Is Babalon the same as Astarte?

@DarkestKnight ,@dralukmun @Mulberry and other good magicians that i dont know yet,what is your opinion on this?i know lilith is not babalon for sure but astarte and babalon…this two is very similar

1 Like

No, Babalon is not Astarte.

Babalon is a much younger goddess compared to Astarte, whose origin can be traced as far back as Mesopotamia, and who historically developed from the Sumerian goddess Inanna.

Babalon is the goddess of the modern religion of Thelema, and represents the rise of the Divine Feminine. Her name actually comes from Enochian, and means “wicked,” her first mention being in the visions of Edward Kelly and John Dee back in 1587. She likely developed from the Whore of Babylon mentioned in Chapter 17 of the biblical Book of Revelations, and Aleister Crowley, the founder of Thelema, discusses this connection in his book The Vision and The Voice.


the Whore of Babylon is the part that confuse me because its about astarte

No, it is not about Astarte. It doesn’t actually refer to any goddess. The “Whore of Babylon” mentioned in Revelations is the spirit ascribed to the Babylonian city state, which, before it was conquered by the Persians, was the seat of an empire that liked to refer to itself as the Queen of the World. It was seen by Christians as an evil empire of pride and decadence. As Revelations 17:18 describes it, “the great city that reigneth over the kings of the earth.”

Later, the term “Babylon” was used to describe any culture that was believed to seduce or subvert the people of God, ie anywhere that didn’t agree with their point of view. For example, in Peter 15:13-14, Rome is called Babylon (of course, this was before its conversion). Even today, Christian preachers will still point to various cities/countries as the “modern day Babylon,” meaning they don’t follow the word of God.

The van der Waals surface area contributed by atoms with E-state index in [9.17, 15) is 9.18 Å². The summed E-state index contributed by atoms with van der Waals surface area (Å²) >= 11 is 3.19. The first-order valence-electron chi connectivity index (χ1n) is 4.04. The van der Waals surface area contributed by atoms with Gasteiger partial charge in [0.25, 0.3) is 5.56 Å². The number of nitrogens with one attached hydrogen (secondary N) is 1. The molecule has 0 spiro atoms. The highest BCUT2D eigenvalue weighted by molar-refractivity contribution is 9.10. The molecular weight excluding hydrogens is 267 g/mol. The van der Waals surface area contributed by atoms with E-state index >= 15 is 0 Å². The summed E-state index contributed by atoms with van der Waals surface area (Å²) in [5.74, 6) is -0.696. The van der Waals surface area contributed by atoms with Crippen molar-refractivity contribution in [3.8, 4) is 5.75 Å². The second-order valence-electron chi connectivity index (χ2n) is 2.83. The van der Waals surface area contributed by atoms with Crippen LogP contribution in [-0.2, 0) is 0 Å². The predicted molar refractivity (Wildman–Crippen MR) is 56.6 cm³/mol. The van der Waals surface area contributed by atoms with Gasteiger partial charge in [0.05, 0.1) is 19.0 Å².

The Whore of Babylon basically represents the spirit of anything that seeks to turn people from God.


They are interrelated but not on the same level of reality. Babalon is typically depicted by a seven pointed shape, while Astarte is typically depicted with a five pointed shape.

Well from my astral journeys I’ve found the whore of Babylon to be Lilith queen of the harpees, and Samael her partner

I don’t know much about Babalon personally though I know that in some groups Lilith is referred to as the whore of Babylon

what is that mean?who said that?

Harpies are like winged female creatures

Kind of life Isis but not quite the same

If I remember correctly you can find harpies in Greek mythology which also has a huge connection to Babylonian gods

1 Like

I respect the people who have given the reply in this post. But by what I am replying, I do not mean at all to wrong the people who have given the reply in this post. This information is in the book that I have on the basis of which I am making this reply doing :slightly_smiling_face:

Astarte (Amtarat) Semitic goddess,
associated mainly with Syria and
Palestine. The Ugaritic form of her name
is Attart; she appears in the Old Testament
as → Asthoreth, and in Babylon as →
Imtar. Her cult was that of an oriental god-
dess of love and fertility, and was accord-
ingly marked by many excesses (temple
prostitution). She is usually shown naked.
When she was taken over by the
Egyptians she began to figure more and
more as a goddess of war, and spear and bow were her attributes. Among the
Greeks, Astarte was identified with →
Aphrodíte as the heavenly goddess of
love. As in the case of other fertility god-
desses, her sacred creature was the dove.
According to Philon of Byblos, she
donned a bull’s head as a symbol of her
ruling position, and there are other refer-
ences to the horns assigned to her.

1 Like